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[Linrad] Re: Ubuntu 8.10
- Subject: [Linrad] Re: Ubuntu 8.10
- From: wi7p <emeshack.com; wi7p@xxxxxxxxxxxxxxxx>
- Date: Sat, 29 Nov 2008 11:14:27 -0800 (PST)
What are your current platforms?
I would like to know what Linux distribution and release you are using
On Nov 23, 8:23 pm, Joe Taylor <j...@xxxxxxxxxxxxx> wrote:
> I like to have stable O/S installations in both Windows and Linux that I
> can use both for program development and for operating. I tend to stay
> with these installations, essentially unchanged, for at least several years.
> Because it's relevant to discussions that have taken place on the WSJT
> developers reflector, I am copying this message to that forum, as well.
> -- 73, Joe, K1JT
> Leif Asbrink wrote:
> > Hi Roger,
> > You have solved the problem:-) My Ubuntu 8.10 installation had
> > 'Visual Effects' set to 'Normal'. That was the reason for
> > abnormal behaviour.
> > I have now set visual effects to 'None' and now the computer
> > has normal behaviour and seems to run as well as with other
> > distributions. (I have not analyzed timing issues in detail.)
> > Thank you Roger:-)
> > --- 0 ---
> > According to public media here in Sweden it seems like the
> > leading distributions are:
> > 1)Ubuntu
> > 2)Fedora
> > 3)Opensuse
> > 4)Mandriva
> > I am using Debian for my daily work, and I have now tested
> > Ubuntu 8.10 and Mandriva 2009 (the most recent ones) Both of
> > them (now) run well although I was not able to change the
> > numbering of my soundcards under Mandriva. ALSA is different
> > there somehow.
> > I will test Fedora and Opensuse also.
> > Is there anyone on this list who prefers another distribution
> > than the five mentioned? Slackware, Gentoo, CentOS or something
> > else? If you post a message to this list about why you prefer it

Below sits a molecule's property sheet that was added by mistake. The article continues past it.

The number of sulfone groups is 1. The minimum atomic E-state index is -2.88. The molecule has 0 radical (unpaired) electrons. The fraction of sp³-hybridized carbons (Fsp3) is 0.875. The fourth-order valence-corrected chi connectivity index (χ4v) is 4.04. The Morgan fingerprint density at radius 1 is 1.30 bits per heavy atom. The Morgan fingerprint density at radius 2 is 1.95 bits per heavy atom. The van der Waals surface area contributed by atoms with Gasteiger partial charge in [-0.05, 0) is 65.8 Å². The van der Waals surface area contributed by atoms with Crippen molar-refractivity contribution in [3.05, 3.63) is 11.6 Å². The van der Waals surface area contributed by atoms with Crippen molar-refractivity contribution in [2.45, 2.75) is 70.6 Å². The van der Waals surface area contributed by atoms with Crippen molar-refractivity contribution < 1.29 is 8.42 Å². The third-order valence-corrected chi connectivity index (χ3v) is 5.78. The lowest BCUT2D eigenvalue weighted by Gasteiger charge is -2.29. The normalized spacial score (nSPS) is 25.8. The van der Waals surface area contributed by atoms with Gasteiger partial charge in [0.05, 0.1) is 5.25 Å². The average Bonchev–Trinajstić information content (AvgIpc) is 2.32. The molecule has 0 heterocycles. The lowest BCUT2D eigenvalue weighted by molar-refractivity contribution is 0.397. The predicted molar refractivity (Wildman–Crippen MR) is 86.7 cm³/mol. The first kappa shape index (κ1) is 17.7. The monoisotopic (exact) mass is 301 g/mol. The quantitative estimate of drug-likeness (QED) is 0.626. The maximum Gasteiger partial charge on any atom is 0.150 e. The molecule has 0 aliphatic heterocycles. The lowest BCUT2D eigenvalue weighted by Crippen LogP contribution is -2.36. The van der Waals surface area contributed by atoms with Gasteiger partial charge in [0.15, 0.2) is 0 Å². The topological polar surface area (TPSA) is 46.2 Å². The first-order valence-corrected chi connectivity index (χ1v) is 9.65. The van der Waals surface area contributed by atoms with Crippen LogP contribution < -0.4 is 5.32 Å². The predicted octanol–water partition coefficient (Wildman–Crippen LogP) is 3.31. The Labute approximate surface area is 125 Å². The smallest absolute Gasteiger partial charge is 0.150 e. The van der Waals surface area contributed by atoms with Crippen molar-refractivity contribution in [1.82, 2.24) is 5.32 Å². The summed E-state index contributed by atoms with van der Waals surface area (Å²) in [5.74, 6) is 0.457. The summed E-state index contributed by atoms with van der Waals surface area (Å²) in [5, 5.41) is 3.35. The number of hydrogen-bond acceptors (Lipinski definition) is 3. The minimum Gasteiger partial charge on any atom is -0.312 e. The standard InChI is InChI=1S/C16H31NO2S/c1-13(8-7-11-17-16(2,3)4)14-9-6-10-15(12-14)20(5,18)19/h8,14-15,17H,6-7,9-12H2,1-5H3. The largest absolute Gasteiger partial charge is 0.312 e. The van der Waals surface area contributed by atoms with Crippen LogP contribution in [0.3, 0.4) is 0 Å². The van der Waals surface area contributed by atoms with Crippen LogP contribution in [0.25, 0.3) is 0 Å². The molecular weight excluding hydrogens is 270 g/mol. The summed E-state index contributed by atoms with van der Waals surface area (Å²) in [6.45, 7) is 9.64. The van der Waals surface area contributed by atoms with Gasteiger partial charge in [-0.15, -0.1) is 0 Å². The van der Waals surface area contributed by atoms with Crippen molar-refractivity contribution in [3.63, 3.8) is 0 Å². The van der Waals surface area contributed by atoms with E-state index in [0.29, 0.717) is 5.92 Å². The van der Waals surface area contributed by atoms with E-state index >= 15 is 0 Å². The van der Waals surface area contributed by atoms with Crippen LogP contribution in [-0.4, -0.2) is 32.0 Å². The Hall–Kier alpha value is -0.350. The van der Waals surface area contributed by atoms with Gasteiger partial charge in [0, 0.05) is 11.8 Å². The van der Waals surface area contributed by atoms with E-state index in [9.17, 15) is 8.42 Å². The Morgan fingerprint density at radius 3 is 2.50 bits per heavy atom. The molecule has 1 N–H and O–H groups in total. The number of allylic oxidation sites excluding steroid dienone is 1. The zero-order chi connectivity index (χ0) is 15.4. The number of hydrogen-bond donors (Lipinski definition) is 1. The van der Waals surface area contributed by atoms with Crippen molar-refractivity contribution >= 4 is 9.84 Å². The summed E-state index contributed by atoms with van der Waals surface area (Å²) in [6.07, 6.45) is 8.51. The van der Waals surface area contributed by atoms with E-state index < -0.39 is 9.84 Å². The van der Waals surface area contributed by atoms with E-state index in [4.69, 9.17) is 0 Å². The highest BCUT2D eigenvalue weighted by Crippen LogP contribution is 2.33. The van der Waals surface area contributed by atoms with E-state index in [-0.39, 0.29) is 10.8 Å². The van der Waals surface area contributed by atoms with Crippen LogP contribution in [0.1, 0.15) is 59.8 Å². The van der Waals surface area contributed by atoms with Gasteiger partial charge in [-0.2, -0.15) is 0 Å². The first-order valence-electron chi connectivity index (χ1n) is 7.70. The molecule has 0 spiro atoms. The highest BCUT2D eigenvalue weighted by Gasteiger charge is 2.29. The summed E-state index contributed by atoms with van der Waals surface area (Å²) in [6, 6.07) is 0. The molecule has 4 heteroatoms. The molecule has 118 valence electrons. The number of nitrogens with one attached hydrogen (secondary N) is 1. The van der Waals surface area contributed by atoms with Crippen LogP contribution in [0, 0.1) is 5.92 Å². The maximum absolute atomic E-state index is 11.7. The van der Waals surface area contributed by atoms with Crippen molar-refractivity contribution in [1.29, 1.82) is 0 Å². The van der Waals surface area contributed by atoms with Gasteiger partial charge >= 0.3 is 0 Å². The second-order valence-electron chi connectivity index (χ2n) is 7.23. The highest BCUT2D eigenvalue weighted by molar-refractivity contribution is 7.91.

> > I will install it on my multi-partition hard disk and try to
> > install Linrad on it to see if there are any surprises...
> > 73
> > Leif / SM5BSZ
> > On Sun, 23 Nov 2008 09:43:03 -0500
> > w3sz <w...@xxxxxxxxxxx> wrote:
> >> What follows may or may not be germane to the issue you describe.
> >> I found that an earlier version of Ubuntu [8.04] installed, by
> >> default, here with 'Appearance' extras selected that caused no problem
> >> on 'modern' Core2Duo machines but which brought to its knees an old
> >> Pentium III that I ran remotely via VNC and using the Gnome desktop.
> >> The atrocious refresh and HID delays disappeared when I changed the
> >> 'appearance
> >> enhancements' to 'none' by clicking on 'System' then 'Preferences'
> >> then 'Appearance' then "Visual Effects', and then clicking to select
> >> the 'None' radio button.
> >> I found that neither 'Normal' or 'Extra' settings of the 'Visual
> >> Effects' gave satisfactory performance when the VNC server was active
> >> on this old, slow machine. With the setting of 'None', everything
> >> works acceptably.
> >> Check your 8.10 install and see if something other than 'None' is
> >> selected. If so, select 'None', then recheck your CPU utilization. I
> >> would also suggest rebooting and then checking it again after making
> >> the change from either 'Normal' or 'Extra' to 'None'.
> >> Because you report that 8.04 did not exhibit porcine CPU behavior for
> >> you, this issue may not be related to your problem. On the other
> >> hand, it is possible that the 'default' settings of 'Visual Effects'
> >> have not remained constant throughout the lifetime of 8.04, and that
> >> your default install settings for 8.04 were not identical to mine,
> >> thus preventing you from seeing the problem
> >> with 8.04.
> >> If the above issue is NOT germane to the problem you described, please
> >> accept my apologies for the bandwidth.
> >> 73,
> >> Roger Rehr
> >> W3SZ
> >> Quoting Leif Asbrink <l...@xxxxxxxxxx>:
> >>> Hi All,
> >>> The latest version of Ubuntu is extremely CPU hungry when
> >>> used with X11. Just running the system monitor loads the
> >>> CPU with 20%. Xorg, the X11 server uses 15% and the system
> >>> monitor uses 4%.
> >>> Debian unstable which has the same system monitor uses
> >>> 6% for Xorg and 4% for the system monitor.
> >>> Debian stable uses the older system monitor which is far less
> >>> CPU hungry. It moves the curves horizontally step-wize and
> >>> uses 4% for Xorg and only 1% for the monitor itself.
> >>> The above numbers are for a 2.6GHz Pentium IV.
> >>> The very high load caused by the X11 server may make it necessary
> >>> to increase the output delay margin and to decrease the max
> >>> DMA rate.
> >>> I would recommend Ubuntu 8.04 or any other Linux distribution
> >>> if you want to run Linrad under X11.
> >>> In case you love Ubuntu 8.10 for some reason, download
> >>> svgalib1925-1.tbz from here:
> >>> The modified svgalib-1.9.25 package will compile under
> >>> Ubuntu 8.10
> >>> Press Ctrl Alt F1 to get into terminal mode and run Linrad
> >>> from there (do not forget sudo.) Ubuntu 8.10 runs at full speed
> >>> With svgalib in terminal mode:-)
> >>> 73
> >>> Leif / SM5BSZ
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